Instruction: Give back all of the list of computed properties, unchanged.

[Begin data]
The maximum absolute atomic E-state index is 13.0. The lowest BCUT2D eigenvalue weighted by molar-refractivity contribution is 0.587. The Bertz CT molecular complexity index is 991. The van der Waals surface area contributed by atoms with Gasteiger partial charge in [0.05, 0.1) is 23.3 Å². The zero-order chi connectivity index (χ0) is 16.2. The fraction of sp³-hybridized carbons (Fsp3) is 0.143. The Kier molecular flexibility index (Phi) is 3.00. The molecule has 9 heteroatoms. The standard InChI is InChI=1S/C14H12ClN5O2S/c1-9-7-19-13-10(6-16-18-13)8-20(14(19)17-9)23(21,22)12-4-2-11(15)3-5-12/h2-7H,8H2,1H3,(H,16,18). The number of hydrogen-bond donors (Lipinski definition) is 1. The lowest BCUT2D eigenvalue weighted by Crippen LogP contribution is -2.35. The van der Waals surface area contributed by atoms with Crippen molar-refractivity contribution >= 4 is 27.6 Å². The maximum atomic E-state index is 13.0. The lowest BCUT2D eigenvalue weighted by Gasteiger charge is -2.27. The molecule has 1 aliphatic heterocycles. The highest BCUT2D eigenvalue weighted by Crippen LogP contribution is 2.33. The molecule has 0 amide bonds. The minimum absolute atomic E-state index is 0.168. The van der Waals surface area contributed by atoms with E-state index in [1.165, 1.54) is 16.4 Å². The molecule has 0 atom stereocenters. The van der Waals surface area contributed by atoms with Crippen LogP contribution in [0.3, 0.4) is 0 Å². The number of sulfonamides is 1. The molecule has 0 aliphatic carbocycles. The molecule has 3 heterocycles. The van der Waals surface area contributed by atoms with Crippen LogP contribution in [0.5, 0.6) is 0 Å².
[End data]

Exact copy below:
The maximum absolute atomic E-state index is 13.0. The lowest BCUT2D eigenvalue weighted by molar-refractivity contribution is 0.587. The Bertz CT molecular complexity index is 991. The van der Waals surface area contributed by atoms with Gasteiger partial charge in [0.05, 0.1) is 23.3 Å². The zero-order chi connectivity index (χ0) is 16.2. The fraction of sp³-hybridized carbons (Fsp3) is 0.143. The Kier molecular flexibility index (Phi) is 3.00. The molecule has 9 heteroatoms. The standard InChI is InChI=1S/C14H12ClN5O2S/c1-9-7-19-13-10(6-16-18-13)8-20(14(19)17-9)23(21,22)12-4-2-11(15)3-5-12/h2-7H,8H2,1H3,(H,16,18). The number of hydrogen-bond donors (Lipinski definition) is 1. The lowest BCUT2D eigenvalue weighted by Crippen LogP contribution is -2.35. The van der Waals surface area contributed by atoms with Crippen molar-refractivity contribution >= 4 is 27.6 Å². The maximum atomic E-state index is 13.0. The lowest BCUT2D eigenvalue weighted by Gasteiger charge is -2.27. The molecule has 1 aliphatic heterocycles. The highest BCUT2D eigenvalue weighted by Crippen LogP contribution is 2.33. The molecule has 0 amide bonds. The minimum absolute atomic E-state index is 0.168. The van der Waals surface area contributed by atoms with E-state index in [1.165, 1.54) is 16.4 Å². The molecule has 0 atom stereocenters. The van der Waals surface area contributed by atoms with Crippen LogP contribution in [0.3, 0.4) is 0 Å². The number of sulfonamides is 1. The molecule has 0 aliphatic carbocycles. The molecule has 3 heterocycles. The van der Waals surface area contributed by atoms with Crippen LogP contribution in [0.5, 0.6) is 0 Å².